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Market Wrap

Bernanke Battle

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The consolidation since last Thursday continued through today. Today's excuse could be written off as the market was simply waiting for Bernanke to finish his talk at the Economic Club in New York at 7:00 PM this evening. Those who have been long the market are nervously holding their positions but not wanting to add to them for fear Bernanke might say something bearish. The bears were afraid to sell the market today for fear Bernanke might say something bullish. Plus bears have had their heads handed to them the past week for even thinking about shorting this market. So Bernanke's speech was as good a reason as any to simply consolidate last week's significant gains.

The impression I have of this 3-say consolidation since Thursday morning is that it's bullish. Usually when you see a strong move followed by consolidation it means the move is going to continue in the original direction. In fact I show two charts for SPX below, one daily and the other a 120-min. The daily chart shows how the rally started in October, shot higher, consolidated and then continued higher. I wouldn't be a bit surprised to see a smaller fractal of that play out on the 120-min chart. It means we should expected a move higher but we're probably in the tail end of the move up from March 8th.

After the current leg up completes we could very close to a significant market high and therefore I would want to keep pulling stops up underneath current price action and follow this higher if that's where we're headed. But the larger price pattern, and even the fact that we're in the month of March, tells me to be careful chasing this rally much higher. I would not recommend new long positions unless you're day trading this market. The fact that we have record in-flows of money from retail investors is classic. They're always the last ones to the party and just in time to take the inventory from the Boyz who are probably beginning to sell into rallies. That may even be part of the current consolidation. The news of 4-5 year highs in the market convinces many who have been on the sidelines that it's now safe to get back in the water. Little do they realize the Boyz shot the lifeguard so he can't call out shark sightings.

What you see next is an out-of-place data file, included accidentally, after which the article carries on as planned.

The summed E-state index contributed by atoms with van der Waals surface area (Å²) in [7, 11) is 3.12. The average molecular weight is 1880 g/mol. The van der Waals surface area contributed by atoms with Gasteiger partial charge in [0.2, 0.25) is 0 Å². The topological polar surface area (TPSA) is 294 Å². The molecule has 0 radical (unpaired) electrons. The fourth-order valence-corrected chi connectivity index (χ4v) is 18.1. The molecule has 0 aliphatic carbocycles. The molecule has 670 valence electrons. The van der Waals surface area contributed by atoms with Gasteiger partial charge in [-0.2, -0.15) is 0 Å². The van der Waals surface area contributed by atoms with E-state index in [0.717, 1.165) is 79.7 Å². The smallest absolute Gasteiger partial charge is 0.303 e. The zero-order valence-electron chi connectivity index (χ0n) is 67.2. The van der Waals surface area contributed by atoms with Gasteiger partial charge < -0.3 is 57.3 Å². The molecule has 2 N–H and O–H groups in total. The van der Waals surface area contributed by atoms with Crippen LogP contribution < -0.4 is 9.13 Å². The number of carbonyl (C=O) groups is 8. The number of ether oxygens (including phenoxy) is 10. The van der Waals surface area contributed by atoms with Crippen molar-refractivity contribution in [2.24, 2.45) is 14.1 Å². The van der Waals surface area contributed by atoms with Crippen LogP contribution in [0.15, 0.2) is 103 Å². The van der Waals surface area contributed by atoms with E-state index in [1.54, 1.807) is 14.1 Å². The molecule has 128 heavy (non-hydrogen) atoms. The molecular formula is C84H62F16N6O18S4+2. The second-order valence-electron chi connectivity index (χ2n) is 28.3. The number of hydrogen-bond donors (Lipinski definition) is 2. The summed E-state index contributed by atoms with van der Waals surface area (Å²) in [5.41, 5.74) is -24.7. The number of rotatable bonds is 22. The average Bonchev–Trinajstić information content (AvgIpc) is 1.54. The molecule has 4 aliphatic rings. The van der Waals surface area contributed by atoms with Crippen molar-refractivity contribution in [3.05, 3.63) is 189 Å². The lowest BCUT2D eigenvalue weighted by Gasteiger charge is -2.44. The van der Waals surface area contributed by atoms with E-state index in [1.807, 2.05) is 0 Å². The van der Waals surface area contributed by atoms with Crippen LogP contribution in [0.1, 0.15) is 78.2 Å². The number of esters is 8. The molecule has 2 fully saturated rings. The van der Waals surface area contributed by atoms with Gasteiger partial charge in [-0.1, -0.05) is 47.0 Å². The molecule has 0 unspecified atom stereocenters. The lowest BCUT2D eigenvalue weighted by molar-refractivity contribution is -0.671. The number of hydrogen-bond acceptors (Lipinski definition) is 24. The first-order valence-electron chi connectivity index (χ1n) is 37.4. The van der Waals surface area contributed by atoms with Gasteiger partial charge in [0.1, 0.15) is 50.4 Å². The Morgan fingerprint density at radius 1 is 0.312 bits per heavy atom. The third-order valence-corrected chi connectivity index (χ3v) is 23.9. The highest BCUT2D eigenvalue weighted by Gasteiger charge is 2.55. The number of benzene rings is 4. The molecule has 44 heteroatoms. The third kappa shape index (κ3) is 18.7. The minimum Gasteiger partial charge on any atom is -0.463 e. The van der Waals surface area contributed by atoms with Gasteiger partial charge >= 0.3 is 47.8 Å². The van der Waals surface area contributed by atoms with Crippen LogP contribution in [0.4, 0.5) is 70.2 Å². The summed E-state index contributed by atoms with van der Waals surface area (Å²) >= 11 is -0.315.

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We are still facing classic topping signs such as bearish divergences at new highs and declining volume during the latest rally. Other than Friday's large-volume day we can see a downtrend in volume since the January low in the DOW. This is typical of the last leg in a rally as the buyers become scarcer. So while I see the potential higher prices at least early in the week, I think we're close to putting in a more significant high. I don't know yet whether it will be the high for the year or just for a few weeks but the risk will be clearly for those who are long the market.

We had only one major economic report this morning and it was leading economic indicators (LEI). The number fell 0.2% in February which ended the 4-month streak of increases each month. This was a little less than the -0.3% that was expected. January's +1.1% was revised down to +0.5%. Economists see the -0.2% as an indication that growth is slowing but that the economy will continue to expand more slowly. Well of course they do. Five of the 10 indicators declined in February, with the 3 largest declines in vendor performance, consumer expectations and jobless claims. The biggest gainers were core capital-equipment orders, money supply and the average factory workweek. The coincident index rose 0.3% in February, and the lagging index was up 0.1%. This report was essentially ignored by the market, as it usually is, and doesn't tend to have much of an effect on the Fed either.